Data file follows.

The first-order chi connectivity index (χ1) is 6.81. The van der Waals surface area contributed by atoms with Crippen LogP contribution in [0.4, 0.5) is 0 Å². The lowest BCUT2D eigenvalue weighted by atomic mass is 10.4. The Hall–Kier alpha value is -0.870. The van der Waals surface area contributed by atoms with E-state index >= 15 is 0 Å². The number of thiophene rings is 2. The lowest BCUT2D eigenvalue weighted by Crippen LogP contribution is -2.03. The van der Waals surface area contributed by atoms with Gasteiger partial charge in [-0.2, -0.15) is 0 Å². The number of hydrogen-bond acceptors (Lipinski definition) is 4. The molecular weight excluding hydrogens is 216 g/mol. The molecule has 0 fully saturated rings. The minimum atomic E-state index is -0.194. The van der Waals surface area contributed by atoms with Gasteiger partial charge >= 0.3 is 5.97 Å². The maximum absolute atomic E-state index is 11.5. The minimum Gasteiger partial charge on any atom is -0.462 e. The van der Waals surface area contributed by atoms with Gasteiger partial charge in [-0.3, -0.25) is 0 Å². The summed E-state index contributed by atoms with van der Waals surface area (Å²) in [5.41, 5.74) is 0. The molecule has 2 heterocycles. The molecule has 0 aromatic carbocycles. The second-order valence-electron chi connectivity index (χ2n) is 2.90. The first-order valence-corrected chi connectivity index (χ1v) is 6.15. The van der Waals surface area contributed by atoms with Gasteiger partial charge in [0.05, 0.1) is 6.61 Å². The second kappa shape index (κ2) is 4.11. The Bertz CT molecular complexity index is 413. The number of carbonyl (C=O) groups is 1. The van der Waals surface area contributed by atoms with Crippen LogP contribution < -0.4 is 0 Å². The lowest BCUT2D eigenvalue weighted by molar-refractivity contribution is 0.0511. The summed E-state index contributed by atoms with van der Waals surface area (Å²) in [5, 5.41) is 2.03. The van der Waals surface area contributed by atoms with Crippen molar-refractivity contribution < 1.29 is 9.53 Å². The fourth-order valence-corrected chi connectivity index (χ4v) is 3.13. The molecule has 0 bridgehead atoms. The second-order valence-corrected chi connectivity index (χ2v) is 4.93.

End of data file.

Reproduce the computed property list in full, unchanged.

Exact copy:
The first-order chi connectivity index (χ1) is 6.81. The van der Waals surface area contributed by atoms with Crippen LogP contribution in [0.4, 0.5) is 0 Å². The lowest BCUT2D eigenvalue weighted by atomic mass is 10.4. The Hall–Kier alpha value is -0.870. The van der Waals surface area contributed by atoms with E-state index >= 15 is 0 Å². The number of thiophene rings is 2. The lowest BCUT2D eigenvalue weighted by Crippen LogP contribution is -2.03. The van der Waals surface area contributed by atoms with Gasteiger partial charge in [-0.2, -0.15) is 0 Å². The number of hydrogen-bond acceptors (Lipinski definition) is 4. The molecular weight excluding hydrogens is 216 g/mol. The molecule has 0 fully saturated rings. The minimum atomic E-state index is -0.194. The van der Waals surface area contributed by atoms with Gasteiger partial charge >= 0.3 is 5.97 Å². The maximum absolute atomic E-state index is 11.5. The minimum Gasteiger partial charge on any atom is -0.462 e. The van der Waals surface area contributed by atoms with Gasteiger partial charge in [-0.3, -0.25) is 0 Å². The summed E-state index contributed by atoms with van der Waals surface area (Å²) in [5.41, 5.74) is 0. The molecule has 2 heterocycles. The molecule has 0 aromatic carbocycles. The second-order valence-electron chi connectivity index (χ2n) is 2.90. The first-order valence-corrected chi connectivity index (χ1v) is 6.15. The van der Waals surface area contributed by atoms with Gasteiger partial charge in [0.05, 0.1) is 6.61 Å². The second kappa shape index (κ2) is 4.11. The Bertz CT molecular complexity index is 413. The number of carbonyl (C=O) groups is 1. The van der Waals surface area contributed by atoms with Crippen LogP contribution < -0.4 is 0 Å². The lowest BCUT2D eigenvalue weighted by molar-refractivity contribution is 0.0511. The summed E-state index contributed by atoms with van der Waals surface area (Å²) in [5, 5.41) is 2.03. The van der Waals surface area contributed by atoms with Crippen molar-refractivity contribution < 1.29 is 9.53 Å². The fourth-order valence-corrected chi connectivity index (χ4v) is 3.13. The molecule has 0 bridgehead atoms. The second-order valence-corrected chi connectivity index (χ2v) is 4.93.